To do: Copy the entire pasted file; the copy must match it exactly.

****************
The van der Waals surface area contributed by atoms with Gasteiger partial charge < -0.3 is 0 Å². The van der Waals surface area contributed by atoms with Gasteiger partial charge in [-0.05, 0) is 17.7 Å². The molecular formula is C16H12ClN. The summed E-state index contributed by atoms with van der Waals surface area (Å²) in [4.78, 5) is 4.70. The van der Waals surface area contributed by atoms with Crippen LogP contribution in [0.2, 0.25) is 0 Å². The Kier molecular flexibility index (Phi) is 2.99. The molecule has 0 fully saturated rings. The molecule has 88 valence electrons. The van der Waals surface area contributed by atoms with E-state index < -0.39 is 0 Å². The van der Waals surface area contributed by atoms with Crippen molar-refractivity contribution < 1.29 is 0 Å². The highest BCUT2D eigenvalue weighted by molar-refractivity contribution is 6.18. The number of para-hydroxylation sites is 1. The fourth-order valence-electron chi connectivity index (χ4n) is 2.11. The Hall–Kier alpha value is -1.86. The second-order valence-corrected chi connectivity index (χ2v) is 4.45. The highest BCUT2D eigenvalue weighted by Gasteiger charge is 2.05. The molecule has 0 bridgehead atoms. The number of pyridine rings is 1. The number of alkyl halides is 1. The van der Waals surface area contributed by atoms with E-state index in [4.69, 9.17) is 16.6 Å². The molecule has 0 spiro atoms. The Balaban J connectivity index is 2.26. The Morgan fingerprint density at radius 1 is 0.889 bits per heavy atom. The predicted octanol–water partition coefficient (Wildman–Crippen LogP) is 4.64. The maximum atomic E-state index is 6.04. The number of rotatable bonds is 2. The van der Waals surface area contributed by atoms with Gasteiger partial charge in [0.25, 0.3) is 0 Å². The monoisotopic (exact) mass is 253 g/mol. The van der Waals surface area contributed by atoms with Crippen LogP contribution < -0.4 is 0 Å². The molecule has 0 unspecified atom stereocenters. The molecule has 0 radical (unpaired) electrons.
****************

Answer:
The van der Waals surface area contributed by atoms with Gasteiger partial charge < -0.3 is 0 Å². The van der Waals surface area contributed by atoms with Gasteiger partial charge in [-0.05, 0) is 17.7 Å². The molecular formula is C16H12ClN. The summed E-state index contributed by atoms with van der Waals surface area (Å²) in [4.78, 5) is 4.70. The van der Waals surface area contributed by atoms with Crippen LogP contribution in [0.2, 0.25) is 0 Å². The Kier molecular flexibility index (Phi) is 2.99. The molecule has 0 fully saturated rings. The molecule has 88 valence electrons. The van der Waals surface area contributed by atoms with E-state index < -0.39 is 0 Å². The van der Waals surface area contributed by atoms with Crippen molar-refractivity contribution < 1.29 is 0 Å². The highest BCUT2D eigenvalue weighted by molar-refractivity contribution is 6.18. The number of para-hydroxylation sites is 1. The fourth-order valence-electron chi connectivity index (χ4n) is 2.11. The Hall–Kier alpha value is -1.86. The second-order valence-corrected chi connectivity index (χ2v) is 4.45. The highest BCUT2D eigenvalue weighted by Gasteiger charge is 2.05. The molecule has 0 bridgehead atoms. The number of pyridine rings is 1. The number of alkyl halides is 1. The van der Waals surface area contributed by atoms with E-state index in [4.69, 9.17) is 16.6 Å². The molecule has 0 spiro atoms. The Balaban J connectivity index is 2.26. The Morgan fingerprint density at radius 1 is 0.889 bits per heavy atom. The predicted octanol–water partition coefficient (Wildman–Crippen LogP) is 4.64. The maximum atomic E-state index is 6.04. The number of rotatable bonds is 2. The van der Waals surface area contributed by atoms with Gasteiger partial charge in [0.25, 0.3) is 0 Å². The monoisotopic (exact) mass is 253 g/mol. The van der Waals surface area contributed by atoms with Crippen LogP contribution < -0.4 is 0 Å². The molecule has 0 unspecified atom stereocenters. The molecule has 0 radical (unpaired) electrons.